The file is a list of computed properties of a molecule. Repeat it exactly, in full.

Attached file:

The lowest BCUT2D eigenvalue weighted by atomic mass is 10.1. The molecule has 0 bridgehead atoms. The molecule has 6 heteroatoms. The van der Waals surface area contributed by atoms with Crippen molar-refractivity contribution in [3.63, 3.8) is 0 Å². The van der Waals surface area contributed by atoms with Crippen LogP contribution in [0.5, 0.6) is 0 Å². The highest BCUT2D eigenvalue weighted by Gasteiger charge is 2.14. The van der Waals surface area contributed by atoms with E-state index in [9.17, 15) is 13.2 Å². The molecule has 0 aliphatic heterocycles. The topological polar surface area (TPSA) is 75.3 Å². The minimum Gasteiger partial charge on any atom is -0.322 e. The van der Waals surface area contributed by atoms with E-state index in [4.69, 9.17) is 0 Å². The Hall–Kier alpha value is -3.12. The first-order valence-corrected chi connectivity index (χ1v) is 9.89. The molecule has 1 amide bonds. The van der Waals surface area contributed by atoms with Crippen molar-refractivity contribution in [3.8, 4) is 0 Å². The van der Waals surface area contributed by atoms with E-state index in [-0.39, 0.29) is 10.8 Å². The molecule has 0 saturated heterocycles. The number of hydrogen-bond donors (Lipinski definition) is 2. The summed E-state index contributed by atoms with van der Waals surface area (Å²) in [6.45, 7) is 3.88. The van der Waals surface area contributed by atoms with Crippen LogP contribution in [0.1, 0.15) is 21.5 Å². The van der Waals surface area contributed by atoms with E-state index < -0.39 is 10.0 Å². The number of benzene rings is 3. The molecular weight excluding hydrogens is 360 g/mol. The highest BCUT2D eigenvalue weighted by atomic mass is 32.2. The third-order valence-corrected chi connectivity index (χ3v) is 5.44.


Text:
The lowest BCUT2D eigenvalue weighted by atomic mass is 10.1. The molecule has 0 bridgehead atoms. The molecule has 6 heteroatoms. The van der Waals surface area contributed by atoms with Crippen molar-refractivity contribution in [3.63, 3.8) is 0 Å². The van der Waals surface area contributed by atoms with Crippen LogP contribution in [0.5, 0.6) is 0 Å². The highest BCUT2D eigenvalue weighted by Gasteiger charge is 2.14. The van der Waals surface area contributed by atoms with E-state index in [9.17, 15) is 13.2 Å². The molecule has 0 aliphatic heterocycles. The topological polar surface area (TPSA) is 75.3 Å². The minimum Gasteiger partial charge on any atom is -0.322 e. The van der Waals surface area contributed by atoms with E-state index in [4.69, 9.17) is 0 Å². The Hall–Kier alpha value is -3.12. The first-order valence-corrected chi connectivity index (χ1v) is 9.89. The molecule has 1 amide bonds. The van der Waals surface area contributed by atoms with Crippen molar-refractivity contribution in [3.8, 4) is 0 Å². The van der Waals surface area contributed by atoms with E-state index in [-0.39, 0.29) is 10.8 Å². The molecule has 0 saturated heterocycles. The number of hydrogen-bond donors (Lipinski definition) is 2. The summed E-state index contributed by atoms with van der Waals surface area (Å²) in [6.45, 7) is 3.88. The van der Waals surface area contributed by atoms with Crippen LogP contribution in [0.1, 0.15) is 21.5 Å². The van der Waals surface area contributed by atoms with E-state index < -0.39 is 10.0 Å². The number of benzene rings is 3. The molecular weight excluding hydrogens is 360 g/mol. The highest BCUT2D eigenvalue weighted by atomic mass is 32.2. The third-order valence-corrected chi connectivity index (χ3v) is 5.44.